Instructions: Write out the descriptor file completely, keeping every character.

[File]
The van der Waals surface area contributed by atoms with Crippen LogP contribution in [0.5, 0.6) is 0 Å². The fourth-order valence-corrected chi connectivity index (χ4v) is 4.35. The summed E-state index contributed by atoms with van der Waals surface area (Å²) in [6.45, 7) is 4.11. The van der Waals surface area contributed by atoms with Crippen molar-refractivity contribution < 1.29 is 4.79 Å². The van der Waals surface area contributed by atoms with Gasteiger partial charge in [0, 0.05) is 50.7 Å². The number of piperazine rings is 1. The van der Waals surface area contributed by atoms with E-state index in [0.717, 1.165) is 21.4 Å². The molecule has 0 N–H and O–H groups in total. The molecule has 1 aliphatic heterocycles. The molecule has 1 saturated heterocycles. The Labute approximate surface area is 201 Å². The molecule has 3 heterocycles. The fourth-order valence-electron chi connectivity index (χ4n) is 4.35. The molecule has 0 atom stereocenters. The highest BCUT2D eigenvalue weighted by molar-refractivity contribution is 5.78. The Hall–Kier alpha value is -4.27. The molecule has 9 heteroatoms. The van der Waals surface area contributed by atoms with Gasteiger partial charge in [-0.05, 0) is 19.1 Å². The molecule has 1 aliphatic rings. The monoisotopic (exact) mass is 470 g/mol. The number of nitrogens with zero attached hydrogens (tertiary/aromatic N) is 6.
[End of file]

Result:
The van der Waals surface area contributed by atoms with Crippen LogP contribution in [0.5, 0.6) is 0 Å². The fourth-order valence-corrected chi connectivity index (χ4v) is 4.35. The summed E-state index contributed by atoms with van der Waals surface area (Å²) in [6.45, 7) is 4.11. The van der Waals surface area contributed by atoms with Crippen molar-refractivity contribution < 1.29 is 4.79 Å². The van der Waals surface area contributed by atoms with Gasteiger partial charge in [0, 0.05) is 50.7 Å². The number of piperazine rings is 1. The van der Waals surface area contributed by atoms with E-state index in [0.717, 1.165) is 21.4 Å². The molecule has 0 N–H and O–H groups in total. The molecule has 1 aliphatic heterocycles. The molecule has 1 saturated heterocycles. The Labute approximate surface area is 201 Å². The molecule has 3 heterocycles. The fourth-order valence-electron chi connectivity index (χ4n) is 4.35. The molecule has 0 atom stereocenters. The highest BCUT2D eigenvalue weighted by molar-refractivity contribution is 5.78. The Hall–Kier alpha value is -4.27. The molecule has 9 heteroatoms. The van der Waals surface area contributed by atoms with Gasteiger partial charge in [-0.05, 0) is 19.1 Å². The molecule has 1 aliphatic rings. The monoisotopic (exact) mass is 470 g/mol. The number of nitrogens with zero attached hydrogens (tertiary/aromatic N) is 6.